One Twitter user opined: "This is what happens when real estate developers get their way. So sick of these bastards. I hope they know how much they’re hated in Denver. May they all rot in Hell." Another stated, "Cherry Creek Mall is already a boring, uninteresting indoor shopping mall in one of the sunniest states in the country. But sure, charge for every second of parking while there. STUPID!" And then there was this declaration: "Cherry Creek Mall is dead to me!"

Alternative shopping destinations also earned some love. "I have not set foot in your mall since you started to charge for parking and have found Park Meadows a great place to shop," a tweet reads. A second points out, "I shop at Flatirons Mall. Free parking and they have the same stores as Cherry Creek. Have not shopped at Cherry Creek in years."

Over on Facebook, the Cherry Creek Shopping Center address skipped sharing any reference to the fee change, prompting a jeremiad from one customer: "Since you've decided not to post this anywhere on your page, for obvious reasons, let me just ask...WHAT THE HELL ARE YOU THINKING? $2 just to run in the door and pick something up? $2 if I need to pick up my alterations at Nordstrom? This is absolutely ridiculous."

The salvo prompted plenty of piling on. Here's a sampling of the reactions:
Keep alienating your shoppers through your greed and see how many shoppers you have left. I abandoned Cherry Creek Mall when they instituted paid parking in 2017, and I'm certainly not changing my mind now. You say it's a dollar cheaper this way for individuals at the mall for under 2 hours. You know what's cheaper than that — not charging customers to park! I say To Hell with Cherry Creek. I am able find what I need elsewhere.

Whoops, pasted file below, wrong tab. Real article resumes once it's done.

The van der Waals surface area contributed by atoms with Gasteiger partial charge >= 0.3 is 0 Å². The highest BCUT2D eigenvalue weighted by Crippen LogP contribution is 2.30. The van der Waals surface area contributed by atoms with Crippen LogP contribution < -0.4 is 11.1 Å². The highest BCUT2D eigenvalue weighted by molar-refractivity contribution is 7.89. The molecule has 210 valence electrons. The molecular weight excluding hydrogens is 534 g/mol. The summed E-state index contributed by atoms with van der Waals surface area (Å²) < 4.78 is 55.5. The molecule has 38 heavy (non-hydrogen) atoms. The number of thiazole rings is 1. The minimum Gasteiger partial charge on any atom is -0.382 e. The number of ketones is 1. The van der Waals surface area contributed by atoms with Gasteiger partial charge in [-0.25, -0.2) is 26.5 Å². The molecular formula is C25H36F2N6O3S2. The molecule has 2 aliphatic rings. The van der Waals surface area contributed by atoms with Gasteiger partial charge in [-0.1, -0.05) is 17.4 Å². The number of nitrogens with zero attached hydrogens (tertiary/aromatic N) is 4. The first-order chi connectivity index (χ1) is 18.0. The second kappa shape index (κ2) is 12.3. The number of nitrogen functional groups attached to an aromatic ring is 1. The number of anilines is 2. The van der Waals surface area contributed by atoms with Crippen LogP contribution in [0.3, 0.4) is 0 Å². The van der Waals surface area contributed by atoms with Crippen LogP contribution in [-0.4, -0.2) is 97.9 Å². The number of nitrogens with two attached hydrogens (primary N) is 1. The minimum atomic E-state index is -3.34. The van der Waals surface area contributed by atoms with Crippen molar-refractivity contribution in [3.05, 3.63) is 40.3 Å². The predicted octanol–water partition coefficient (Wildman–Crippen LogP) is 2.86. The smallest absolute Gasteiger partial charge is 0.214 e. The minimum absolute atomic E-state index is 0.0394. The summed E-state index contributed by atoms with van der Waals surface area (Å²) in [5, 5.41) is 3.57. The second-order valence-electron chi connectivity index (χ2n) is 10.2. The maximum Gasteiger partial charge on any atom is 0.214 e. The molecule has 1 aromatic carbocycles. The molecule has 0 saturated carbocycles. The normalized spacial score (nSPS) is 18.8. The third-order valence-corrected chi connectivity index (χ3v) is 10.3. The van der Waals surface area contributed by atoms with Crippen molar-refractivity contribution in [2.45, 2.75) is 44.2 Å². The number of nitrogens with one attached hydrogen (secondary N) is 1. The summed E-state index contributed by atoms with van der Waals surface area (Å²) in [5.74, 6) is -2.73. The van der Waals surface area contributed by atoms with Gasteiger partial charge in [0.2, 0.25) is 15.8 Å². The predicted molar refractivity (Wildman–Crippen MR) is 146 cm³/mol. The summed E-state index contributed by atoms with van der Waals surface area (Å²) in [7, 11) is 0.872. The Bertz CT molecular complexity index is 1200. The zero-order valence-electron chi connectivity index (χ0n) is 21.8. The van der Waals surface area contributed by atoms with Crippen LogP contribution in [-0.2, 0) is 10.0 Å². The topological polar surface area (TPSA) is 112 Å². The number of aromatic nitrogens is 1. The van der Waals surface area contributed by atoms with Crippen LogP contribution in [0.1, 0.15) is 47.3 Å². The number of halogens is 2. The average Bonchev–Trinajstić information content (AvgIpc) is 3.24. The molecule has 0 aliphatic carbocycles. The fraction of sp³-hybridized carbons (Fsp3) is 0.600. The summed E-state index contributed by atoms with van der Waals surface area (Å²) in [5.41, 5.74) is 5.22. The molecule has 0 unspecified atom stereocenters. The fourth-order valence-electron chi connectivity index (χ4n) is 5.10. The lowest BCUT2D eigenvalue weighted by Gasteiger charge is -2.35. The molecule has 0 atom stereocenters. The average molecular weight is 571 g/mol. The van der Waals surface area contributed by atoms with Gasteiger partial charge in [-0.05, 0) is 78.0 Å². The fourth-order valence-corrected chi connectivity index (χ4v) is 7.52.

I used to run a quick errand at the mall, and then walk around, frequently buying something during my walking. Now, I run in, buy something and run out, so that I don't have to pay. Now, I guess I will just order online...Stupid move.
Haven't been to Cherry Creek since this stupid policy, there are 25 other malls in the Metro area who do not charge. I can find Cinnabon and Abercrombie & Fitch elsewhere. Keep your snooty mall to yourselves!!!! If I am going to pay to park I will go downtown!!!
Charging for the first hour seems like a greedy move. What is the reason? To suggest that shoppers buy things they don't want in order to get parking validation is absurd.
I'm native here and you guyz are cheap.
Whether parking rates are, too, is a matter of opinion. On Facebook, a CCSC rep noted that $2 per hour is below the typical market price for lots in Cherry Creek, and a monthly parking pass goes for just $100 — less than the cost of seven full days. You're welcome.
KEEP WESTWORD FREE... Since we started Westword, it has been defined as the free, independent voice of Denver, and we'd like to keep it that way. With local media under siege, it's more important than ever for us to rally support behind funding our local journalism. You can help by participating in our "I Support" program, allowing us to keep offering readers access to our incisive coverage of local news, food and culture with no paywalls.
Michael Roberts has written for Westword since October 1990, serving stints as music editor and media columnist. He currently covers everything from breaking news and politics to sports and stories that defy categorization.
Contact: Michael Roberts